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    Keep It Coming: China Looks to Russia to Supply its Gold Rush

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    Though it is the world's biggest producer, China cannot keep up with its demand for gold, and Russian representatives at this week's China Gold Congress & Expo in Beijing are keen to strike deals to supply the Chinese market.

    China's consumption of gold is set to reach 1200 tons annually by 2020, according to estimates from the Ministry of Industry and Information Technology (MIIT), cited by Shanghai Securities News in a report on Wednesday.

    Zhou Changyi, head of MIIT's department for industrial raw materials, told the news agency that China, though it is the world's top gold producer, will be unable to meet the forecast rise in demand.

    The second annual China Gold Congress & Expo is currently underway at the Beijing International Convention Center, and exporters are keen to clinch deals to supply the Chinese market.

    Sergey Kashuba, president of the Russian Gold Producers, told Sputnik that Russia is ideally positioned to provide Chinese consumers with more gold, since the two countries have established trade links and Chinese investors have invested in four Russian gold mining start-ups.

    He said that last year one company, Zijin Gold, invested around $100 million in the construction of a gold production plant in Tuva, southern Siberia.

    Konstantin Bunin, general director of the gold mining company Karat, told Sputnik that his firm is hopeful of securing partnership with Chinese investors at Beijing's Gold Congress.

    "This direction holds a lot of promise, because we have a lot of fields located within the Arctic Circle where the extraction is laborious and requires preliminary prospecting which costs a lot," Bunin said.

    "At the moment there are few companies on the Russian market which can afford to do it, so partnership with Chinese investors is a real possibility."

    "Furthermore, President Vladimir Putin recently signed a decree on the import and export of precious stones and metals. It expands and simplifies the conditions for the export of rough diamonds and precious metals. I think the conditions for collaboration with Chinese partners are developing well," Bunin said.

    Song Xin, President of the China Gold Association, told the China Gold Congress on Tuesday that China's Silk Road initiative could also promote global integration of the gold production industry, and increase China's appetite for gold.

    Transactions for most of the Silk Road infrastructure projects will be conducted in China's renminbi, which is increasingly used for global trade. In December 2015 it was included in the IMF's Special Drawing Right basket of currencies, expanding that number of basket currencies to five.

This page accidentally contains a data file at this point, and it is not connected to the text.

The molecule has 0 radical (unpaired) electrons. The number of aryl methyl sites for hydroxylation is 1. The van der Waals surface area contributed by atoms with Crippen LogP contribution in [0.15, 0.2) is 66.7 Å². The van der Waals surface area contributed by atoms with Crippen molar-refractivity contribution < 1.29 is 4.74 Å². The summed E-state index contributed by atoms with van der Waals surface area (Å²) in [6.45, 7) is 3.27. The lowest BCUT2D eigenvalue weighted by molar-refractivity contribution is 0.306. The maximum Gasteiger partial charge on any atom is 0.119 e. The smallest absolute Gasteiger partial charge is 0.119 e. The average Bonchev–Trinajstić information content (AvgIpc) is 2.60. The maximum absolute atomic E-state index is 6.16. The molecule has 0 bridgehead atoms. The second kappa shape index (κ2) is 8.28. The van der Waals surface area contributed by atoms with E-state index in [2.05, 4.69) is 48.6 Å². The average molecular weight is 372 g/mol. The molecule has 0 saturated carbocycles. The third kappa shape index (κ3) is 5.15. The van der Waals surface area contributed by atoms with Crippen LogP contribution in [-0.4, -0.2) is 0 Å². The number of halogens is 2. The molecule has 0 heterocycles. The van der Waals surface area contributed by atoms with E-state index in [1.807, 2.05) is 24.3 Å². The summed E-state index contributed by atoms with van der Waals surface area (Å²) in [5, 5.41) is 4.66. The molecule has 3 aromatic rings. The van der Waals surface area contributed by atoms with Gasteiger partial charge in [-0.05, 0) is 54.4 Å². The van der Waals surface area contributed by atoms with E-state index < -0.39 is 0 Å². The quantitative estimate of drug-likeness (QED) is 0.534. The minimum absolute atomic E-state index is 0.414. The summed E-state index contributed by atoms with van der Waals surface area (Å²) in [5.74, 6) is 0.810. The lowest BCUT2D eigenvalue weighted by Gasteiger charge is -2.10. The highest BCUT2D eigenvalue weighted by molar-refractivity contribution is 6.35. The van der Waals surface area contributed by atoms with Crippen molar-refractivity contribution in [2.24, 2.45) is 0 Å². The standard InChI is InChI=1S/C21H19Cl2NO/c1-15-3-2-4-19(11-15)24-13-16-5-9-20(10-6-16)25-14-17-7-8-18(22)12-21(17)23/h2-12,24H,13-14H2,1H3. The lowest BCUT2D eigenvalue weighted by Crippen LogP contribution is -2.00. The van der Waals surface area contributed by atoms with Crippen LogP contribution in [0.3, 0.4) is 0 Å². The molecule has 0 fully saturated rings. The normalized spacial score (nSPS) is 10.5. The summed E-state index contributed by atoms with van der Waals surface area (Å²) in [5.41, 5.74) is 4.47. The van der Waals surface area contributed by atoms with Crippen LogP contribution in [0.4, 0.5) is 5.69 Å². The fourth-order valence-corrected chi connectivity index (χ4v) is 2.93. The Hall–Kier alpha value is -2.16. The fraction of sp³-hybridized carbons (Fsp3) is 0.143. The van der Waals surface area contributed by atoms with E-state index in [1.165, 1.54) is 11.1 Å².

In July 2014 Song Xin, who is also General Manager of the China National Gold Group Corporation, wrote that China should aim to accumulate 8,500 tonnes in official gold reserves, more than the US, in order to support its bid to make the renminbi a global currency.

    According to a report by Koos Jansen in BullionStar,com, Song wrote that gold will help support the renminbi to become an international currency as "gold forms the very material basis for modern fiat currencies."

    Jenson reported Song's argument that in the short term the Chinese will not back the renminbi with gold (establish a fixed renminbi price for gold), but support it with gold so it has sufficient credibility for the world to accept it as a trade and reserve currency.

    China is the world's biggest consumer of gold, and in the first six months of 2016 it consumed a total of 528.52 metric tons of the precious metal, 7.68 percent less than the same period last year.

    Chinese investors in gold may have been deterred recently by this year's steep rise in the price of gold; according to data from Marketwatch on Wednesday it was trading at $1,335.70 per troy ounce, an increase of 25 percent since January 4. 

    China produced 229.102 tons of gold during the first six months of this year, an increase in production of 0.16 percent compared to 2015.

    According to the China Gold Association, in 2015 Chinese gold purchases climbed 3.7 percent to 985.9 tons, as jewelry buying increased and investors sought safe assets.

    Financial analyst Dmitry Tratas told Sputnik that China's increasing demand for gold will also make the Shanghai Gold Exchange a serious rival to exchanges in London and elsewhere.

    "By virtue of the volume of trading, of course the Shanghai Exchange can take first place, (particularly) given that the People's Bank of China stores a lot of its reserves in gold, and that India is not far away, where there is traditionally high demand for gold. So, sooner or later, Shanghai will at least be on a par with London," Tratas said.

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    metal, production, gold, China, Russia, Beijing
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